There are several engineering test plans with TPS materials being tested for their age life properties that I made several revisions to. This is a lengthy process that I coordinated with other design engineers, project engineers, project managers, safety, quality engineers, managers, technicians and the executing organizations. I held a meeting to discuss the changes, implemented them, and got signatures from each required organization. It was really neat to coordinate with people both on plant and at Kennedy Space Center in Florida. I learned how important it is to know all the details about the changes you want to make because there are always people who don’t want to change, and they ask tricky questions if you’re not prepared. From those revised test plans I wrote several plans to fabricate age life panels. These panels are tested at zero time, 3 years, 5 years, and 8 years to see the mechanical and chemical properties and how they change in different environments over time. From these projects I learned how the mechanical and chemical properties are interconnected. I am interested in material properties, especially the chemical properties and chemistry behind them. It was neat to see how these properties relate to the mechanical properties which I learned a lot about.

Another project I worked on started when I saw an issue with how the fines of a cork formulation dispersed in the air and the operators complained about how certain lots of material were harder to work with. The drier materials crumbled more and didn’t adhere to the outside of the segment. I wanted to test the particle size distribution to see if the amount of fines had an effect of the material properties. After coordinating with my program manager and getting the proper funds to work on this project I wrote planning and got it tested. After receiving the raw data, I analyzed it and made graphs to present the data. The data I analyzed turned out as hypothesized, with few fines in a good lot of material.

What was the most useful thing you learned from your internship?

The goals I set for my internship include not being afraid to ask lots of questions. I stretched myself and gained confidence to ask all sorts of questions. I began to be curious and wanted to learn everything I could about the processes and work at the company. I had the opportunity to go on many different tours of the different facilities on plant and I learned the most from the questions I was able to ask. At the beginning of my internship I was mostly asking questions to get familiar with the terms and acronyms used. The later part of my internship I learned to ask more in depth questions for a deeper understanding of the processes and materials. Another goal I set was to learn the most I can and apply the knowledge I have gained in school to the work I am doing. I learned so much working as an intern and had several opportunities to apply the skills I learned from my chemical engineering, math and chemistry classes. I am so appreciative for my experiences at Orbital ATK and Northrop Grumman. I learned so much that I couldn’t learn any other way and realized how much I really love working in industry!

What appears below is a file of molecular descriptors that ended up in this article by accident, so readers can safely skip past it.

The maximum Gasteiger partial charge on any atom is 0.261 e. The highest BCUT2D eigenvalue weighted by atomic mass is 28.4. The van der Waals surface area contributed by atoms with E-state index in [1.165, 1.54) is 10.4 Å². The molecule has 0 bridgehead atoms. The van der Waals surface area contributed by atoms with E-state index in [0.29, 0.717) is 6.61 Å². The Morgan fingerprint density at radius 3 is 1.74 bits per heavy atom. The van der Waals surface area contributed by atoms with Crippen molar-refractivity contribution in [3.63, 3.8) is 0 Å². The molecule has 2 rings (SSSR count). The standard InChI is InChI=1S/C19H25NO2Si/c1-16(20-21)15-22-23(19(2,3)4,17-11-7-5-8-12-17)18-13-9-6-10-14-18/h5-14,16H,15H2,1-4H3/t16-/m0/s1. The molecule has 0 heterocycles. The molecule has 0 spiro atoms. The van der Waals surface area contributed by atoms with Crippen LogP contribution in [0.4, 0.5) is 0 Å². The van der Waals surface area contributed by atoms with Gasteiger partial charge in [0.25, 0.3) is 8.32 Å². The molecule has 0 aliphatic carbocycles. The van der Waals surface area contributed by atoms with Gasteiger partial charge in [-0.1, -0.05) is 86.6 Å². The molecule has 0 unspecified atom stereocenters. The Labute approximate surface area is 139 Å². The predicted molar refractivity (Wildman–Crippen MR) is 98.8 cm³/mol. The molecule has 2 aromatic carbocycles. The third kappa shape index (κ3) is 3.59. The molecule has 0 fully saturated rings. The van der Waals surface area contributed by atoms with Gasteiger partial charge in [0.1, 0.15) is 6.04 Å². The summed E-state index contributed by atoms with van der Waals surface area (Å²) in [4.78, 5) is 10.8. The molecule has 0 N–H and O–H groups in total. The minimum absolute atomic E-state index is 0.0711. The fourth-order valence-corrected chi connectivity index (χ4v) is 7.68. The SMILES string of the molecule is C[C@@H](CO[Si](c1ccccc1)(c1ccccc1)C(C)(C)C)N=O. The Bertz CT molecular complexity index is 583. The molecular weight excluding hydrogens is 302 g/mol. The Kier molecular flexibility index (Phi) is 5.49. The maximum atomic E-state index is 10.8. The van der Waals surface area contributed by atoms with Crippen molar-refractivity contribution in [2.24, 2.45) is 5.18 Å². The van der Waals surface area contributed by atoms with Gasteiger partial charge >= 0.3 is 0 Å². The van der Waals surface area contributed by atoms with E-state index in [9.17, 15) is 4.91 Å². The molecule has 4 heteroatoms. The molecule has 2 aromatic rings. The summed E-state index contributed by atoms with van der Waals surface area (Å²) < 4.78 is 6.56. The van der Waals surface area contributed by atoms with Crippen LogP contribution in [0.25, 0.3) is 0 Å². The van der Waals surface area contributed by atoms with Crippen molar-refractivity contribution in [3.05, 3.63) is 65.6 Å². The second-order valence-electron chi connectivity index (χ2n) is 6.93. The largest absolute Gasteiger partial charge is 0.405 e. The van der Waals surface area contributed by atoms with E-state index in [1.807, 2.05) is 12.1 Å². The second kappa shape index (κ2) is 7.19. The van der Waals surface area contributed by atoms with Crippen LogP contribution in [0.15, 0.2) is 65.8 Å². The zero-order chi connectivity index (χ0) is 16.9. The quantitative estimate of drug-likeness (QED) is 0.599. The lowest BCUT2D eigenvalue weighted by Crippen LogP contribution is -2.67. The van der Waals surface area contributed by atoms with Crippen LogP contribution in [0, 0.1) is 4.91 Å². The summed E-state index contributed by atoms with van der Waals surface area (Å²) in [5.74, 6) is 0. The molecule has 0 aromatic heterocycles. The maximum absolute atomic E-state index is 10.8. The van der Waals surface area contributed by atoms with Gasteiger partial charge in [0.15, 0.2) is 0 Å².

How did your courses and your major prepare you for your internship?

An example of how I was able to use the skills and knowledge I gained from my classes at BYU started when a few technicians questioned the limits found in a material spec for a propellant curing agent believing that something was wrong with them. The maximum and minimum acceptance limits had two different values with different units. I utilized my resources and referenced older specs and found the original limits for acceptance of a material. There was a stoichiometry problem and the conversion between values were incorrect. I looked for a solution of how the error was made and found the writers of the spec did hand calculations and their twos were mistaken with sevens and threw the limits off. I then had the opportunity to contact many program representatives from many different company locations, write a change request, and hold meetings to make the change to the spec.

Would you recommend this internship to other students?

Definitely! Northrop Grumman was a fantastic company to work with. The work is intriguing and always a challenge. I learned so much and contributed a lot to the projects I worked on for the company.